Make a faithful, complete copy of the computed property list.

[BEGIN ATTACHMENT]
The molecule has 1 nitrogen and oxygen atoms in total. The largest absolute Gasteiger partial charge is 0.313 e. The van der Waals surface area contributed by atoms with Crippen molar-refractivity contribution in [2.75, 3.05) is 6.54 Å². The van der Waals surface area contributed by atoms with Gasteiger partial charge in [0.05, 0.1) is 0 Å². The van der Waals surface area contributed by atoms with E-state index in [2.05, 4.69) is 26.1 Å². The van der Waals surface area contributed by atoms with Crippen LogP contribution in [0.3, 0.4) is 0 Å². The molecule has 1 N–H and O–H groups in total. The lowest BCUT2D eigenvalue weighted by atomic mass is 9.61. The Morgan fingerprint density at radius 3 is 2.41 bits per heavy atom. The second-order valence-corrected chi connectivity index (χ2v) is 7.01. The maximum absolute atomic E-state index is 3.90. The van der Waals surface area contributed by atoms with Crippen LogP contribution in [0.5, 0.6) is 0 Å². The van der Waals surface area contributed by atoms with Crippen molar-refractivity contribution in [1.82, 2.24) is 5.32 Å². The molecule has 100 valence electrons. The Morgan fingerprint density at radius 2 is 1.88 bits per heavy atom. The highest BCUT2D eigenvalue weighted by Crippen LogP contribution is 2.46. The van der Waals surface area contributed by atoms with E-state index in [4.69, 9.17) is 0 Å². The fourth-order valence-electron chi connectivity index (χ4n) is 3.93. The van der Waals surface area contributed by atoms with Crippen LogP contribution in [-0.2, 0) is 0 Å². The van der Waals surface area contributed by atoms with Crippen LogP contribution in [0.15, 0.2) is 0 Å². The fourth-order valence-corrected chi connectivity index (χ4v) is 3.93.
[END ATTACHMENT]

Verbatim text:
The molecule has 1 nitrogen and oxygen atoms in total. The largest absolute Gasteiger partial charge is 0.313 e. The van der Waals surface area contributed by atoms with Crippen molar-refractivity contribution in [2.75, 3.05) is 6.54 Å². The van der Waals surface area contributed by atoms with Gasteiger partial charge in [0.05, 0.1) is 0 Å². The van der Waals surface area contributed by atoms with E-state index in [2.05, 4.69) is 26.1 Å². The van der Waals surface area contributed by atoms with Crippen LogP contribution in [0.3, 0.4) is 0 Å². The molecule has 1 N–H and O–H groups in total. The lowest BCUT2D eigenvalue weighted by atomic mass is 9.61. The Morgan fingerprint density at radius 3 is 2.41 bits per heavy atom. The second-order valence-corrected chi connectivity index (χ2v) is 7.01. The maximum absolute atomic E-state index is 3.90. The van der Waals surface area contributed by atoms with Crippen LogP contribution in [0.5, 0.6) is 0 Å². The van der Waals surface area contributed by atoms with Crippen molar-refractivity contribution in [1.82, 2.24) is 5.32 Å². The molecule has 100 valence electrons. The Morgan fingerprint density at radius 2 is 1.88 bits per heavy atom. The highest BCUT2D eigenvalue weighted by Crippen LogP contribution is 2.46. The van der Waals surface area contributed by atoms with E-state index in [4.69, 9.17) is 0 Å². The fourth-order valence-electron chi connectivity index (χ4n) is 3.93. The van der Waals surface area contributed by atoms with Crippen LogP contribution in [-0.2, 0) is 0 Å². The van der Waals surface area contributed by atoms with Crippen LogP contribution in [0.15, 0.2) is 0 Å². The fourth-order valence-corrected chi connectivity index (χ4v) is 3.93.